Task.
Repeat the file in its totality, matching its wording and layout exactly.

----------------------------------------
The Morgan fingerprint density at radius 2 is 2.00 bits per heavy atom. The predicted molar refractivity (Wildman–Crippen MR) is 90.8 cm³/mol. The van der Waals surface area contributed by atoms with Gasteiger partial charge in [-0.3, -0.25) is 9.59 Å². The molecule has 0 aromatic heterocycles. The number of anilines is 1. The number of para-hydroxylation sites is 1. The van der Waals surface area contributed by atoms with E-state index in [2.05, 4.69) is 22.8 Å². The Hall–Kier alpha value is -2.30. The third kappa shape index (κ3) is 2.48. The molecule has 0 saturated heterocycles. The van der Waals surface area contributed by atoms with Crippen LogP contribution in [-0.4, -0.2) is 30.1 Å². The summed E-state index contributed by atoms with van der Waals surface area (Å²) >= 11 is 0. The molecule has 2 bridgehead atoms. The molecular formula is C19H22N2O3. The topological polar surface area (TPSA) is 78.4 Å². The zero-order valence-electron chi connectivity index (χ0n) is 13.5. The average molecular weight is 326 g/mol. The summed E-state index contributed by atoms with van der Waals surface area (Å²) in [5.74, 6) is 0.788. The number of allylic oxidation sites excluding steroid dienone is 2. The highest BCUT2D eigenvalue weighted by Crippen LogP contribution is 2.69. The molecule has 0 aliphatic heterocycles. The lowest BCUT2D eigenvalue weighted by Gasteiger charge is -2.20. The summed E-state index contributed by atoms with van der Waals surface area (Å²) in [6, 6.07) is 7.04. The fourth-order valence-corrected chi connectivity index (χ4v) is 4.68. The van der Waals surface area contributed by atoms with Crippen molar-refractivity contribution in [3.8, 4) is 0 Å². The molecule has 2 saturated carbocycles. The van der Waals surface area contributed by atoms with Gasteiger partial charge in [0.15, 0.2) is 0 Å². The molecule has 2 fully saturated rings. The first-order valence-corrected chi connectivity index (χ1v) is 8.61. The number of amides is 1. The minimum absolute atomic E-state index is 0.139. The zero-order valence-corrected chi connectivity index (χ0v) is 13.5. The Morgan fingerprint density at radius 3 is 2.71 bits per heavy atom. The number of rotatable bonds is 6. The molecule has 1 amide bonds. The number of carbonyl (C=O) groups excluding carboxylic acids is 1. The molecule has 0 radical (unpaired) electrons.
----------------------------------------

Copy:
The Morgan fingerprint density at radius 2 is 2.00 bits per heavy atom. The predicted molar refractivity (Wildman–Crippen MR) is 90.8 cm³/mol. The van der Waals surface area contributed by atoms with Gasteiger partial charge in [-0.3, -0.25) is 9.59 Å². The molecule has 0 aromatic heterocycles. The number of anilines is 1. The number of para-hydroxylation sites is 1. The van der Waals surface area contributed by atoms with E-state index in [2.05, 4.69) is 22.8 Å². The Hall–Kier alpha value is -2.30. The third kappa shape index (κ3) is 2.48. The molecule has 0 saturated heterocycles. The van der Waals surface area contributed by atoms with Crippen LogP contribution in [-0.4, -0.2) is 30.1 Å². The summed E-state index contributed by atoms with van der Waals surface area (Å²) >= 11 is 0. The molecule has 2 bridgehead atoms. The molecular formula is C19H22N2O3. The topological polar surface area (TPSA) is 78.4 Å². The zero-order valence-electron chi connectivity index (χ0n) is 13.5. The average molecular weight is 326 g/mol. The summed E-state index contributed by atoms with van der Waals surface area (Å²) in [5.74, 6) is 0.788. The number of allylic oxidation sites excluding steroid dienone is 2. The highest BCUT2D eigenvalue weighted by Crippen LogP contribution is 2.69. The molecule has 0 aliphatic heterocycles. The lowest BCUT2D eigenvalue weighted by Gasteiger charge is -2.20. The summed E-state index contributed by atoms with van der Waals surface area (Å²) in [6, 6.07) is 7.04. The fourth-order valence-corrected chi connectivity index (χ4v) is 4.68. The van der Waals surface area contributed by atoms with Crippen molar-refractivity contribution in [3.8, 4) is 0 Å². The molecule has 2 saturated carbocycles. The van der Waals surface area contributed by atoms with Gasteiger partial charge in [0.15, 0.2) is 0 Å². The molecule has 2 fully saturated rings. The first-order valence-corrected chi connectivity index (χ1v) is 8.61. The number of amides is 1. The minimum absolute atomic E-state index is 0.139. The zero-order valence-corrected chi connectivity index (χ0v) is 13.5. The Morgan fingerprint density at radius 3 is 2.71 bits per heavy atom. The number of rotatable bonds is 6. The molecule has 1 amide bonds. The number of carbonyl (C=O) groups excluding carboxylic acids is 1. The molecule has 0 radical (unpaired) electrons.